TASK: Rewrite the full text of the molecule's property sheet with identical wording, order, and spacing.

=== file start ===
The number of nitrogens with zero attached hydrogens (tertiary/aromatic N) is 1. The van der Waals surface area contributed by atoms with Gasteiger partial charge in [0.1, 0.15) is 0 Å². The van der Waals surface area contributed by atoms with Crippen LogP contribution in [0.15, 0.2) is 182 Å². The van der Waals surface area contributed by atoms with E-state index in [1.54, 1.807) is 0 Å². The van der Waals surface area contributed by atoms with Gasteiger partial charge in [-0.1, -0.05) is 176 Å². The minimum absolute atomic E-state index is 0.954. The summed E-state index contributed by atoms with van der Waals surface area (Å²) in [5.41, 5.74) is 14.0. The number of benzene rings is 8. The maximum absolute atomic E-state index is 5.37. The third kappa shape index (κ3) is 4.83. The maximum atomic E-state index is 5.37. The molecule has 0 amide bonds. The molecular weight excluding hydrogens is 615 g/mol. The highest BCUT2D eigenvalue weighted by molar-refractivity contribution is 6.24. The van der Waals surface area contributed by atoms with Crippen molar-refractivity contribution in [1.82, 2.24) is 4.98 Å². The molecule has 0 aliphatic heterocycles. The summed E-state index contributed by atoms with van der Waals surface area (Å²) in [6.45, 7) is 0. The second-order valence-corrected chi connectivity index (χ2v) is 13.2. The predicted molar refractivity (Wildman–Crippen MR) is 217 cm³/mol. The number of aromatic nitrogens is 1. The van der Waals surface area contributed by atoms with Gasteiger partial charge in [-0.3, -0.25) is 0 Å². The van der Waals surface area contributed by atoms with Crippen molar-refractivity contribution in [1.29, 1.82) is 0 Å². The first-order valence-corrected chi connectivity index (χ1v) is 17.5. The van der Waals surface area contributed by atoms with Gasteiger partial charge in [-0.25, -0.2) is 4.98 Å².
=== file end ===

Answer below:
The number of nitrogens with zero attached hydrogens (tertiary/aromatic N) is 1. The van der Waals surface area contributed by atoms with Gasteiger partial charge in [0.1, 0.15) is 0 Å². The van der Waals surface area contributed by atoms with Crippen LogP contribution in [0.15, 0.2) is 182 Å². The van der Waals surface area contributed by atoms with E-state index in [1.54, 1.807) is 0 Å². The van der Waals surface area contributed by atoms with Gasteiger partial charge in [-0.1, -0.05) is 176 Å². The minimum absolute atomic E-state index is 0.954. The summed E-state index contributed by atoms with van der Waals surface area (Å²) in [5.41, 5.74) is 14.0. The number of benzene rings is 8. The maximum absolute atomic E-state index is 5.37. The third kappa shape index (κ3) is 4.83. The maximum atomic E-state index is 5.37. The molecule has 0 amide bonds. The molecular weight excluding hydrogens is 615 g/mol. The highest BCUT2D eigenvalue weighted by molar-refractivity contribution is 6.24. The van der Waals surface area contributed by atoms with Crippen molar-refractivity contribution in [1.82, 2.24) is 4.98 Å². The molecule has 0 aliphatic heterocycles. The summed E-state index contributed by atoms with van der Waals surface area (Å²) in [6.45, 7) is 0. The second-order valence-corrected chi connectivity index (χ2v) is 13.2. The predicted molar refractivity (Wildman–Crippen MR) is 217 cm³/mol. The number of aromatic nitrogens is 1. The van der Waals surface area contributed by atoms with Gasteiger partial charge in [-0.3, -0.25) is 0 Å². The van der Waals surface area contributed by atoms with Crippen molar-refractivity contribution in [1.29, 1.82) is 0 Å². The first-order valence-corrected chi connectivity index (χ1v) is 17.5. The van der Waals surface area contributed by atoms with Gasteiger partial charge in [-0.25, -0.2) is 4.98 Å².